Lee Owens has coached at Division II Ashland since 2004, but before that, he was a head coach at Akron and an offensive line assistant at Ohio State.
During those two stops, Owens coached 2017 Pro Football Hall of Fame inductee Jason Taylor and 2016 Pro Football Hall of Fame inductee Orlando Pace. And, as a side note, in 2007 Owens hired Matt LaFleur to be Ashland’s offensive coordinator. A decade later, LaFleur is now the offensive coordinator of the Los Angeles Rams.
Can Adam Shaheen, the hulking 6-foot-6, 278 pound second-round pick of the Bears, follow in those others’ footsteps?
“His ceiling for greatness is unbelievable,” Owens said.
The Bears made a bold move in taking a Division II tight end who didn’t have any scholarship offers coming out of high school and played basketball for a year before getting the itch to return to football. But perhaps the more surprising part of Shaheen’s selection with the 45th pick was that he had college eligibility remaining.
While the best players at college football’s top level frequently turn pro with a year left, that’s not the case in Division II.
“It’s kind of unheard of,” Owens said. “I don’t remember any cases at all.”
Shaheen impressed those who watched him across the NFL — Bears area scout Jeff Shiver was “pounding the table” for Shaheen, general manager Ryan Pace said — because of the way he moves for someone of his size. His basketball background makes him a natural at “boxing out” in the end zone, where he’s adept at positioning himself to beat opposing defenders.
Todd McShay said a scout texted him raving about Shaheen last October, which tipped off the ESPN draft analyst to watch his tape. And that film study led to this conclusion: “He’s the real deal.”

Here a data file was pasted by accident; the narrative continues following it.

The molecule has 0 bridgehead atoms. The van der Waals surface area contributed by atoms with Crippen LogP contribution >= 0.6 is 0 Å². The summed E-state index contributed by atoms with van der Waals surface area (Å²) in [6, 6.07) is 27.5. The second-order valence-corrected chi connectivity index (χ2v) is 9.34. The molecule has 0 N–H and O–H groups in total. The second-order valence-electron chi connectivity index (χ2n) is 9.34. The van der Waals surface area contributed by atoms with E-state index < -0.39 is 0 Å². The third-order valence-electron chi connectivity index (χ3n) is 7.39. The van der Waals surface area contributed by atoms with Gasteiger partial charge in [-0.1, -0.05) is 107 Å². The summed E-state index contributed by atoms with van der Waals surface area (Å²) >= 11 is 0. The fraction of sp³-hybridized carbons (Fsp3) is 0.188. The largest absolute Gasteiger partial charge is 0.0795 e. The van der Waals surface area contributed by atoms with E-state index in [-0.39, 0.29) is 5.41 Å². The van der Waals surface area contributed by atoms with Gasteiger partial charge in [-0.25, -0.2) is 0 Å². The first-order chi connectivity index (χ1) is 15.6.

“Now the level of competition, I get it, and it was very clear that he was just kind of manhandling some guys,” McShay said on a conference call Sunday. “But he, at 278 pounds, has good speed, very athletic, very good hands, does a great job on contested throws, can run after the catch and I just think he’s got a chance to be an impact starter.
“… I like the pick. You got a young quarterback who at some point who in (Mitch) Trubisky who will take over and now you give him a young security blanket to grow old with, if you will.”
While Shaheen will have to deal with a significant step up in competition, one thing Owens noted is that Ashland runs a pro-style offense. That means Shaheen isn’t totally foreign to the blocking assignments required of him at the NFL level, an area of his game that probably will need the most growth going forward.
“Is he as polished as he needs to be? Absolutely not,” Owens said. “I would love to have him for another year. He’s made great strides in the two years he’s played. And it’s not a case of him not being able to do it, but he needs more work. He’s plenty strong, he’s plenty big, and he’s got a great base and great feet and he’s not afraid of contact, so I don’t question his ability to get better and better at that.”
From a personality standpoint, Owens lauded Shaheen’s maturity and how he handles both success and pressure. And the guy who saw Pace and Taylor in college sounds convinced his latest player to make it to the NFL was well worth a top-50 draft pick.
“All those kind of things make you a great pro, Adam obviously has that,” Owens said. “I look long-term and I see him playing a long time and having an unbelievable career.”